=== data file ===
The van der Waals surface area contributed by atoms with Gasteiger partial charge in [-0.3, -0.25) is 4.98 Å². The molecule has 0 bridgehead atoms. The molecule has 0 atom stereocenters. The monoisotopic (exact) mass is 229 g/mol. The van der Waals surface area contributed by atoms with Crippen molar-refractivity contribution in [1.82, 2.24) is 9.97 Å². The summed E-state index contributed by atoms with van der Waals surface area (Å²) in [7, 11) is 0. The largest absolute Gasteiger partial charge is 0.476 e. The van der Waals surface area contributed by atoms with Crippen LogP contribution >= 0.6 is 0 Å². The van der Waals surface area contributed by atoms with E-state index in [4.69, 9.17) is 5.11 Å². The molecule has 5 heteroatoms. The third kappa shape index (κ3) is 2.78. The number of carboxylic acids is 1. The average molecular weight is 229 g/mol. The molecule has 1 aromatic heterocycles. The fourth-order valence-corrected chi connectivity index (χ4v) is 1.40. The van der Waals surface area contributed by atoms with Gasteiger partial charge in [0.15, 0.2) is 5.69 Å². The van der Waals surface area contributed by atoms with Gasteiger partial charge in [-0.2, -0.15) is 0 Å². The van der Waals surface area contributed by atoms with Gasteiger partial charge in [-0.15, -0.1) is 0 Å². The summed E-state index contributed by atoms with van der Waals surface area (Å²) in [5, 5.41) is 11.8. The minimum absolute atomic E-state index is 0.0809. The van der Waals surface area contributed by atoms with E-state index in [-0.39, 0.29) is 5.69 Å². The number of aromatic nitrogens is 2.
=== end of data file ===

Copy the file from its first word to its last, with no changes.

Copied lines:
The van der Waals surface area contributed by atoms with Gasteiger partial charge in [-0.3, -0.25) is 4.98 Å². The molecule has 0 bridgehead atoms. The molecule has 0 atom stereocenters. The monoisotopic (exact) mass is 229 g/mol. The van der Waals surface area contributed by atoms with Crippen molar-refractivity contribution in [1.82, 2.24) is 9.97 Å². The summed E-state index contributed by atoms with van der Waals surface area (Å²) in [7, 11) is 0. The largest absolute Gasteiger partial charge is 0.476 e. The van der Waals surface area contributed by atoms with Crippen LogP contribution >= 0.6 is 0 Å². The van der Waals surface area contributed by atoms with E-state index in [4.69, 9.17) is 5.11 Å². The molecule has 5 heteroatoms. The third kappa shape index (κ3) is 2.78. The number of carboxylic acids is 1. The average molecular weight is 229 g/mol. The molecule has 1 aromatic heterocycles. The fourth-order valence-corrected chi connectivity index (χ4v) is 1.40. The van der Waals surface area contributed by atoms with Gasteiger partial charge in [0.15, 0.2) is 5.69 Å². The van der Waals surface area contributed by atoms with Gasteiger partial charge in [-0.2, -0.15) is 0 Å². The van der Waals surface area contributed by atoms with Gasteiger partial charge in [-0.15, -0.1) is 0 Å². The summed E-state index contributed by atoms with van der Waals surface area (Å²) in [5, 5.41) is 11.8. The minimum absolute atomic E-state index is 0.0809. The van der Waals surface area contributed by atoms with E-state index in [-0.39, 0.29) is 5.69 Å². The number of aromatic nitrogens is 2.